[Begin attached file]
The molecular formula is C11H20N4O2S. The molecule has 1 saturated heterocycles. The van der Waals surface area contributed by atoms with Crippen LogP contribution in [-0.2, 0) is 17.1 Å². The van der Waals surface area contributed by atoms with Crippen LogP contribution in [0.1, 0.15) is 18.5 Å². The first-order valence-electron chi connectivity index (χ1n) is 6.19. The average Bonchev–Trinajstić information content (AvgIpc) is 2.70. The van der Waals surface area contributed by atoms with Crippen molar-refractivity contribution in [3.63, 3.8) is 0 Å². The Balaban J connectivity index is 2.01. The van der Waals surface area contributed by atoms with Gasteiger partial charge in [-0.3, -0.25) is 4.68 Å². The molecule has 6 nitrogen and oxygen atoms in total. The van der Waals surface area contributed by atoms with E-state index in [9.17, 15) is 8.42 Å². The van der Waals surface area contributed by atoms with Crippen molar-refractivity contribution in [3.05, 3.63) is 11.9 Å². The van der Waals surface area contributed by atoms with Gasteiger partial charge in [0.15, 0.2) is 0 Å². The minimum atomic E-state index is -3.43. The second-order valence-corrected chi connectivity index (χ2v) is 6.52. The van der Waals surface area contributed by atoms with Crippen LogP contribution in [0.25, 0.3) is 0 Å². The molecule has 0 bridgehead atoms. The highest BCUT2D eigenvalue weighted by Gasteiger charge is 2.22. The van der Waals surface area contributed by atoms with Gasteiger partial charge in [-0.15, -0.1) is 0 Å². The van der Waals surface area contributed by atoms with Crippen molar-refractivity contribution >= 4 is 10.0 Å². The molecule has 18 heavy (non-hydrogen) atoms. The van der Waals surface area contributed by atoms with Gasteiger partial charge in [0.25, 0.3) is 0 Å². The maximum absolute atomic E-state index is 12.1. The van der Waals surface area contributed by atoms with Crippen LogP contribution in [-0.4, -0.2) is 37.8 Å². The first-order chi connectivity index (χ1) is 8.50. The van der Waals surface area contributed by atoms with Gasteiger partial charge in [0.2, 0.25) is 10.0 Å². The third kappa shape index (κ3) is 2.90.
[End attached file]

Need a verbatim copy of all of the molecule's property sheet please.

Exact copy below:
The molecular formula is C11H20N4O2S. The molecule has 1 saturated heterocycles. The van der Waals surface area contributed by atoms with Crippen LogP contribution in [-0.2, 0) is 17.1 Å². The van der Waals surface area contributed by atoms with Crippen LogP contribution in [0.1, 0.15) is 18.5 Å². The first-order valence-electron chi connectivity index (χ1n) is 6.19. The average Bonchev–Trinajstić information content (AvgIpc) is 2.70. The van der Waals surface area contributed by atoms with Crippen molar-refractivity contribution in [3.63, 3.8) is 0 Å². The Balaban J connectivity index is 2.01. The van der Waals surface area contributed by atoms with Gasteiger partial charge in [-0.3, -0.25) is 4.68 Å². The molecule has 6 nitrogen and oxygen atoms in total. The van der Waals surface area contributed by atoms with E-state index in [9.17, 15) is 8.42 Å². The van der Waals surface area contributed by atoms with Crippen molar-refractivity contribution in [3.05, 3.63) is 11.9 Å². The van der Waals surface area contributed by atoms with Gasteiger partial charge in [0.15, 0.2) is 0 Å². The minimum atomic E-state index is -3.43. The second-order valence-corrected chi connectivity index (χ2v) is 6.52. The van der Waals surface area contributed by atoms with Crippen LogP contribution in [0.25, 0.3) is 0 Å². The molecule has 0 bridgehead atoms. The highest BCUT2D eigenvalue weighted by Gasteiger charge is 2.22. The van der Waals surface area contributed by atoms with Gasteiger partial charge in [-0.15, -0.1) is 0 Å². The van der Waals surface area contributed by atoms with Crippen molar-refractivity contribution >= 4 is 10.0 Å². The molecule has 18 heavy (non-hydrogen) atoms. The van der Waals surface area contributed by atoms with Gasteiger partial charge in [0.25, 0.3) is 0 Å². The maximum absolute atomic E-state index is 12.1. The van der Waals surface area contributed by atoms with Crippen LogP contribution in [-0.4, -0.2) is 37.8 Å². The first-order chi connectivity index (χ1) is 8.50. The van der Waals surface area contributed by atoms with Gasteiger partial charge in [0.2, 0.25) is 10.0 Å². The third kappa shape index (κ3) is 2.90.